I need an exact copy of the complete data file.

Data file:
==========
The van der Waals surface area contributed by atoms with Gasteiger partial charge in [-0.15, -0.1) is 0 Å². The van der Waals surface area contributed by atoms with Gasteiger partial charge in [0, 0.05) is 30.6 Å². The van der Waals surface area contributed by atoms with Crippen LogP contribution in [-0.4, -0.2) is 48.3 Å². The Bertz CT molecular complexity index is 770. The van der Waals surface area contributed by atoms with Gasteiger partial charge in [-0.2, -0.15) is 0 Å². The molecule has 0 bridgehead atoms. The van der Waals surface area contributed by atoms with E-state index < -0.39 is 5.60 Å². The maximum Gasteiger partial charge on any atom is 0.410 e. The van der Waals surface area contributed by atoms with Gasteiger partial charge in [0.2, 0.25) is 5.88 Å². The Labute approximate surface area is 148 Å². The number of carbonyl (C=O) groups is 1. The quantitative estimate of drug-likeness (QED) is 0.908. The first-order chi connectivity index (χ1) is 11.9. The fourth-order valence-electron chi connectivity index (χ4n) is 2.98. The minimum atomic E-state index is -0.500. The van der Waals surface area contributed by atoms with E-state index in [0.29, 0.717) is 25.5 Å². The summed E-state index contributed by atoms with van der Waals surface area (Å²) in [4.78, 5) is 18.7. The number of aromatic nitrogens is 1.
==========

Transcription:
The van der Waals surface area contributed by atoms with Gasteiger partial charge in [-0.15, -0.1) is 0 Å². The van der Waals surface area contributed by atoms with Gasteiger partial charge in [0, 0.05) is 30.6 Å². The van der Waals surface area contributed by atoms with Crippen LogP contribution in [-0.4, -0.2) is 48.3 Å². The Bertz CT molecular complexity index is 770. The van der Waals surface area contributed by atoms with Gasteiger partial charge in [-0.2, -0.15) is 0 Å². The molecule has 0 bridgehead atoms. The van der Waals surface area contributed by atoms with E-state index < -0.39 is 5.60 Å². The maximum Gasteiger partial charge on any atom is 0.410 e. The van der Waals surface area contributed by atoms with Gasteiger partial charge in [0.2, 0.25) is 5.88 Å². The Labute approximate surface area is 148 Å². The number of carbonyl (C=O) groups is 1. The quantitative estimate of drug-likeness (QED) is 0.908. The first-order chi connectivity index (χ1) is 11.9. The fourth-order valence-electron chi connectivity index (χ4n) is 2.98. The minimum atomic E-state index is -0.500. The van der Waals surface area contributed by atoms with E-state index in [0.29, 0.717) is 25.5 Å². The summed E-state index contributed by atoms with van der Waals surface area (Å²) in [4.78, 5) is 18.7. The number of aromatic nitrogens is 1.